The importance of serious, thorough and biting probes into government conduct was once again proven on Wednesday. The double-barreled report submitted by State Comptroller Micha Lindenstrauss - on the Turkish-sponsored flotilla to Gaza in May 2010 and the National Security Staff - unveils another gloomy collection of flaws and failures in the conduct of our most senior officials, for which ultimate responsibility rests with Prime Minister Benjamin Netanyahu.
The comptroller's findings were harsh, but it's doubtful they will help to prevent a reoccurrence, because they aren't backed by any action aimed at giving substance to this responsibility. If the comptroller is still under the illusion that the public will rise up and demand an accounting from their elected representatives, he is destined for a rude awakening in the coming days.
The same will undoubtedly be true after he publishes a harsh report on responsibility for the abysmal state of the firefighting services at the time of the 2010 Carmel fire. A draft of this report essentially urged the ouster of both the interior minister and the finance minister, while ascribing ultimate responsibility to the prime minister.
In the absence of a strong opposition, there is currently no one to exact a price from Netanyahu for his arrogant response to the comptroller's latest report - a response that didn't devote so much as a word to the findings themselves and instead sanctified "the test of results" as being all that matters. In this test, Netanyahu is both the test-taker and the grader, and he gave himself full marks: "Israeli citizens are enjoying a level of security the likes of which have not been seen for many years," as a "direct result of responsible management and determined policy."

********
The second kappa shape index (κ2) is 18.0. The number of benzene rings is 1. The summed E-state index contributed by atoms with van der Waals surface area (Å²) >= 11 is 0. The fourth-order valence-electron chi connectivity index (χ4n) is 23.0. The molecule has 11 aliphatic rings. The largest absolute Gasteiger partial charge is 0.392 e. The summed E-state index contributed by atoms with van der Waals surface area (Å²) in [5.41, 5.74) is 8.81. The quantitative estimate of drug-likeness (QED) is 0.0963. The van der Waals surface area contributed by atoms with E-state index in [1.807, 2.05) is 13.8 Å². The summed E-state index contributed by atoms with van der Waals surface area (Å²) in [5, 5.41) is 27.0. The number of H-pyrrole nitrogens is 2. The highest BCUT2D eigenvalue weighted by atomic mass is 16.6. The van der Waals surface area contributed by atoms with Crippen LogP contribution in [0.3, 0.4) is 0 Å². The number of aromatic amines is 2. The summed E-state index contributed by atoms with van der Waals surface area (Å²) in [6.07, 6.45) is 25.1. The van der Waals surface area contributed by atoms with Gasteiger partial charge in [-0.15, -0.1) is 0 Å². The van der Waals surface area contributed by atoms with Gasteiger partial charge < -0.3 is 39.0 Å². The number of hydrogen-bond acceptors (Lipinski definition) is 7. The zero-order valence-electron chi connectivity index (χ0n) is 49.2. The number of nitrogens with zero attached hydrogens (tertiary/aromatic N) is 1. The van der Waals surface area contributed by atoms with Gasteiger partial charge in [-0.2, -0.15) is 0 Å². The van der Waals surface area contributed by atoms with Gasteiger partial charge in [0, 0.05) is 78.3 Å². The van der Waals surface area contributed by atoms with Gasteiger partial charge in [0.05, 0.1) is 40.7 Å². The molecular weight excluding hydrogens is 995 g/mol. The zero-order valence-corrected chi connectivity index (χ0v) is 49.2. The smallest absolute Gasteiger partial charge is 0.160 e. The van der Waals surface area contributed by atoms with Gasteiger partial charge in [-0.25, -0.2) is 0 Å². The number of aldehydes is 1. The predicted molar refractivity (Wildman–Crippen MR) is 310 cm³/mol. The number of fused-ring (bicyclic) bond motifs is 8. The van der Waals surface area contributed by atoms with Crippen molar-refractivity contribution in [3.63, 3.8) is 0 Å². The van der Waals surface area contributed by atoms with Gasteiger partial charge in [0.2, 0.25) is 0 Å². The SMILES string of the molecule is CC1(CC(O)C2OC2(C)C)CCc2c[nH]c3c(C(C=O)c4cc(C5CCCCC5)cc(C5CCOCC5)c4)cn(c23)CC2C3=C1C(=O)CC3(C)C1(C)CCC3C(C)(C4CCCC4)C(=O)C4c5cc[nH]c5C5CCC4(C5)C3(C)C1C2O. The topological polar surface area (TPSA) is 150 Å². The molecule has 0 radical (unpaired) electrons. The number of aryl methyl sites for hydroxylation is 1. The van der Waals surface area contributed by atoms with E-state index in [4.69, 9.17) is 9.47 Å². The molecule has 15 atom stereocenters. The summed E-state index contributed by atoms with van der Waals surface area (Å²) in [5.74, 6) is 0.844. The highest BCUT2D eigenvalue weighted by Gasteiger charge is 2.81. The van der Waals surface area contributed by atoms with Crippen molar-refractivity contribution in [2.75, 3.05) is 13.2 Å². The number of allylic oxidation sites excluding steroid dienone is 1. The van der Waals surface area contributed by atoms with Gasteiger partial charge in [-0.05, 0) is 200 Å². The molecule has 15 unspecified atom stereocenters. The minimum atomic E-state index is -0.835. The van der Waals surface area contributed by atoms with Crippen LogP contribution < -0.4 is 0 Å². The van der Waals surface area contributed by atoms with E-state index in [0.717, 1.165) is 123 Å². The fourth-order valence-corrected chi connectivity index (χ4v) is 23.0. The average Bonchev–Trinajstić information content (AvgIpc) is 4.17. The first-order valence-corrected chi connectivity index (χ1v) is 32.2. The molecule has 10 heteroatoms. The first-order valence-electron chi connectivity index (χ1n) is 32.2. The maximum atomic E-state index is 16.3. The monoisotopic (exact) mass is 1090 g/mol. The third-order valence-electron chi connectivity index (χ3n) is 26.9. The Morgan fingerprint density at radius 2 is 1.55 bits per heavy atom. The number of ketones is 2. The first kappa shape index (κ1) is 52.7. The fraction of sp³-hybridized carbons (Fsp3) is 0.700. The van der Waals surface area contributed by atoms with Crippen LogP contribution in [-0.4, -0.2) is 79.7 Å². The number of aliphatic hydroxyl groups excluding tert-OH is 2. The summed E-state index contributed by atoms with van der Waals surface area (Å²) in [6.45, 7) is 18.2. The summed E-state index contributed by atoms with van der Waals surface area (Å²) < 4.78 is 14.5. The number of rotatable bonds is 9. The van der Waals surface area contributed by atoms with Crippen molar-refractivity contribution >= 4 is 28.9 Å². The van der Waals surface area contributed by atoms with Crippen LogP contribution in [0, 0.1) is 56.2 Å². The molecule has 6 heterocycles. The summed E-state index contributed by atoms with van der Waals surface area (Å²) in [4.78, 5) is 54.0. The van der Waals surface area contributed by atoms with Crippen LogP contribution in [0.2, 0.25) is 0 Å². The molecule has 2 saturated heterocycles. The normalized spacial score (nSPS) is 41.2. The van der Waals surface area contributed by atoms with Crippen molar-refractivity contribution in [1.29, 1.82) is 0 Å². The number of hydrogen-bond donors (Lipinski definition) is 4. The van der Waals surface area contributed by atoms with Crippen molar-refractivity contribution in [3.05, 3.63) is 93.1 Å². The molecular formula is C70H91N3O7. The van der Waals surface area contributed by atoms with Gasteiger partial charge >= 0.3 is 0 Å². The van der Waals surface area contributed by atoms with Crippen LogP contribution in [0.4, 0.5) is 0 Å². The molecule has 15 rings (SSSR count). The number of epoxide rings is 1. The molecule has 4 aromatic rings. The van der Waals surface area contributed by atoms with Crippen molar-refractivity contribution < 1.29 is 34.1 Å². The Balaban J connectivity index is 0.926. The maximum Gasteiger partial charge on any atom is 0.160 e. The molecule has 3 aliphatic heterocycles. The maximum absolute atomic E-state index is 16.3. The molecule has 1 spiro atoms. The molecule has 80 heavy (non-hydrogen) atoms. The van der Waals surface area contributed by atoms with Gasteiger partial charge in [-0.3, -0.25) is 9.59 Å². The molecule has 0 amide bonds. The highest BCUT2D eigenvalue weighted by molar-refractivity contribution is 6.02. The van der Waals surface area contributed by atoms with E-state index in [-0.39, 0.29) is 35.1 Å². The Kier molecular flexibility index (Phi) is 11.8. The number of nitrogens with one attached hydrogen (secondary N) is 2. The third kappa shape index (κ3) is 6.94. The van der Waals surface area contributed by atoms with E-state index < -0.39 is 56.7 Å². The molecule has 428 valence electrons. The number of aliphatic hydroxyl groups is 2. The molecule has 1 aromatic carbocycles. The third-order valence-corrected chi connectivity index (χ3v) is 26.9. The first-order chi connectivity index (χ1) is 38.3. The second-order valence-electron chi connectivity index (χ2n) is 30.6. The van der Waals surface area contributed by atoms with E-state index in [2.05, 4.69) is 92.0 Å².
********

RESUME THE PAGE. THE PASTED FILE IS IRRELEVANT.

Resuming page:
Netanyahu deliberately chose to violate the National Security Council Law by not involving the National Security Staff in the decision-making process in general, including over the flotilla raid. This is a grave matter in and of itself: The head of the executive branch is ignoring the law because he considers it flawed and in need of amendment.
But even viewed strictly from the standpoint of its content, the report found that faulty preparation for the flotilla caused a severe crisis with Turkey and has put Israel Defense Forces officers at risk when they travel abroad. The report exposed the shallowness of the preparations at the most senior level of government, which wasn't wise enough to integrate military, diplomatic, legal and public-relations efforts. And all this is a harbinger of things to come.
In this report, the comptroller showed a yellow card to Netanyahu and Defense Minister Ehud Barak in an effort to prevent reality from showing a red card to the State of Israel.
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